The Mystery of Chess Boxing

The game of chess is like a sword fight
You must think before you move
Toad style is immensely strong and immune to nearly any weapon
When it’s properly used, it’s almost invincible.

I drove past three times before going in. A squat concrete building surrounded by a fence with a barbecue moldering in the parking lot, only a small poster for an upcoming fight marked it as the boxing gym. A lone fighter was going through a workout. When he came to a break I asked if a trainer was around. He said he was probably at Greektown and I should come back later in the afternoon. I introduced myself, shook his hand, and walked out to my car, waiting to wipe my hand of sweat until outside.

Greektown, that was something: maybe I could offer to trade poker lessons for boxing lessons.

When I come back a handful of high school kids are jumping rope in front of a mirror. I introduce myself to the adult watching them and explain that I want to get into boxing as a workout. My other reasons for being there I keep to myself. The current chess boxing world champion has an ELO rating of about 2000. My rating is close to 2300. If he can teach me to survive a few rounds in the ring, I can be a world champion. He asks me where I’m from and I say Ann Arbor.

“Why are you so uncomfortable? They got black people in Ann Arbor.”

I want to point out that I’m uncomfortable in all new situations, not just those involving black people. Anyway I would have been disappointed if I went into a Detroit boxing gym and didn’t catch a little flak for being white, and let’s be honest, part of the reason I’m uncomfortable is that I’m the only white person there. Well, not the only one.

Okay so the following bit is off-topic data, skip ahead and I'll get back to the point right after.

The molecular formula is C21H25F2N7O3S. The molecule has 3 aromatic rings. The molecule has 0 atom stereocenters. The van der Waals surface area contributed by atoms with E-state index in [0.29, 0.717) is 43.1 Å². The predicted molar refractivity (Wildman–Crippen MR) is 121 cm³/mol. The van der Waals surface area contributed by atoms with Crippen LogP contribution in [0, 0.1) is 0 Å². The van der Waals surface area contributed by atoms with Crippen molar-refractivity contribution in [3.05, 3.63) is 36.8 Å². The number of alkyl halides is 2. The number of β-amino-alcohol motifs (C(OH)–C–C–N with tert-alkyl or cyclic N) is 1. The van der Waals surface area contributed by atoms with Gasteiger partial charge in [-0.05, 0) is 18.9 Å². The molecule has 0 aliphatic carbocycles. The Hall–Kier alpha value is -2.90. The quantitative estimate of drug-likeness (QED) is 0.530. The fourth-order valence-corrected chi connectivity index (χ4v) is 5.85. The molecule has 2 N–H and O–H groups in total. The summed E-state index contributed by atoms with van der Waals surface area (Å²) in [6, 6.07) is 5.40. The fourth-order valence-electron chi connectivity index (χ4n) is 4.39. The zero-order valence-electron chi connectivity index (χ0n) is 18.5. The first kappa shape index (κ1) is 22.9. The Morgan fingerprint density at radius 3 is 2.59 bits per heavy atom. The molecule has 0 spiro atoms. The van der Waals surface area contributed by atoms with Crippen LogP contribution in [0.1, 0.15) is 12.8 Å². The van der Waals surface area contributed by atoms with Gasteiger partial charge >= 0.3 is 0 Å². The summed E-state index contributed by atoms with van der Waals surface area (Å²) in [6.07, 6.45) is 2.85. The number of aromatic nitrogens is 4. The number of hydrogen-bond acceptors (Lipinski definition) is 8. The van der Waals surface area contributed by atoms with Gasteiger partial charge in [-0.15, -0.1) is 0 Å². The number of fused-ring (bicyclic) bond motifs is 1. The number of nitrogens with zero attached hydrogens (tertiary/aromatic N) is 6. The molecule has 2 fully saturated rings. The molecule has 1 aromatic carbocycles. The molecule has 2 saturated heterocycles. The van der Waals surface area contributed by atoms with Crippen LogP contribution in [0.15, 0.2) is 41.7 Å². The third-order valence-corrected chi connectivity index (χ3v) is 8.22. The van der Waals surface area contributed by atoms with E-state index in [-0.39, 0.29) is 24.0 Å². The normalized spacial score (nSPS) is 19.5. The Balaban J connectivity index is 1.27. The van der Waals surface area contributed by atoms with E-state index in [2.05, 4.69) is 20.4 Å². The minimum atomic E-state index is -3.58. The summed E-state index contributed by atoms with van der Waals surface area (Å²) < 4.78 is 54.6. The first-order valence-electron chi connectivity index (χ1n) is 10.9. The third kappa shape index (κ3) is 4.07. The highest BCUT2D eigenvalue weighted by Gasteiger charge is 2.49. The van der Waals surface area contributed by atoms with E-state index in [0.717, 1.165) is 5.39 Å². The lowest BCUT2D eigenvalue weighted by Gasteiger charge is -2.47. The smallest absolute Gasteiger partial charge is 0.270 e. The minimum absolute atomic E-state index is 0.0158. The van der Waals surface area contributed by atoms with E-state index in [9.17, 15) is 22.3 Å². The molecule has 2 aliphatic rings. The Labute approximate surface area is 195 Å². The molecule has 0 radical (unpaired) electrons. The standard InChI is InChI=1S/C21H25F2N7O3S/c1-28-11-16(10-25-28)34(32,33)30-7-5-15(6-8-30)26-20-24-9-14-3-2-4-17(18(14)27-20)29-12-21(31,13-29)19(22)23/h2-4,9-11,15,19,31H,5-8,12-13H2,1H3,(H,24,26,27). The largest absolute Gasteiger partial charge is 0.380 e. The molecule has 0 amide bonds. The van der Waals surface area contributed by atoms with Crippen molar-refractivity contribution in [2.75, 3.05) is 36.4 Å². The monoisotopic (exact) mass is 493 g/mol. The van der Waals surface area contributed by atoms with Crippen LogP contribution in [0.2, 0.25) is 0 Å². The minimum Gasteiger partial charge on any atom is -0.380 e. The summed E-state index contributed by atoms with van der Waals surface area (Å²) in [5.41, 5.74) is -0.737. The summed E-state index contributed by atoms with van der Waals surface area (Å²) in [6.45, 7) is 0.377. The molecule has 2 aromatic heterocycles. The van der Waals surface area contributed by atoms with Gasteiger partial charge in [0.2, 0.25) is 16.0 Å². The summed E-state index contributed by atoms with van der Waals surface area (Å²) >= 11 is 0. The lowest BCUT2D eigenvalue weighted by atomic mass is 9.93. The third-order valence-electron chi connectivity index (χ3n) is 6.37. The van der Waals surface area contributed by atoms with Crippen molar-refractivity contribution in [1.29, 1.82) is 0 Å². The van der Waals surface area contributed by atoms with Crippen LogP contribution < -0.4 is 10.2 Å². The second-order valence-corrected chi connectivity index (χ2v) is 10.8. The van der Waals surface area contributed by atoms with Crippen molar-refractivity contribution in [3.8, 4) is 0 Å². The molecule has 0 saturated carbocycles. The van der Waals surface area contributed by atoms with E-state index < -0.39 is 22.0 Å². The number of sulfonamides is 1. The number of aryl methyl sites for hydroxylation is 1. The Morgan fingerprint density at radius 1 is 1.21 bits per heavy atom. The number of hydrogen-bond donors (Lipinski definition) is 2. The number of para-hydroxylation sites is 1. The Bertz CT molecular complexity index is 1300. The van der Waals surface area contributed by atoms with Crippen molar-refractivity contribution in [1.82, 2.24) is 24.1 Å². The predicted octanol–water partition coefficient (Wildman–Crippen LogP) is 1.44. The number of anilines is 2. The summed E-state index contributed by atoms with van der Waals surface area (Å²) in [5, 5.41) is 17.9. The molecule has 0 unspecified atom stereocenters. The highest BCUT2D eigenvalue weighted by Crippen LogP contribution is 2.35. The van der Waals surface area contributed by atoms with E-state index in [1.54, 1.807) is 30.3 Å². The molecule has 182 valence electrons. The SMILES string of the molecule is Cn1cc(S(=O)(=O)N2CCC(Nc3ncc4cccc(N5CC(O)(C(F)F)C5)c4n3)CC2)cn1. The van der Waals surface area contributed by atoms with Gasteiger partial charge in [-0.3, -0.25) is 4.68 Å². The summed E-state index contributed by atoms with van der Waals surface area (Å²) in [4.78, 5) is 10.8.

“Look at Mike,” he adds, nodding to a muscled and mohawked teen. “Mike’s not uncomfortable.”

He has me start jumping rope. I compare my form to the kids in the mirror. They look like boxers, shifting their weight easily from one foot to the other. I look like the world’s worst hopscotch player, bounding clumsily over the rope and often whacking myself in the shins. From there we move on to the punching bag. At the start of each round I feel great, shuffling around and thumping the bag, but by 15 seconds in my blows are as feeble as flies hitting a screen door. Then it’s on to weights and stamina exercises. Altogether it’s about a two hour workout, which sitting at a poker table slurping coffee for eight hours a day has not prepared me for.

The next morning I can barely lift my arms, but no one said being world champion would be easy.

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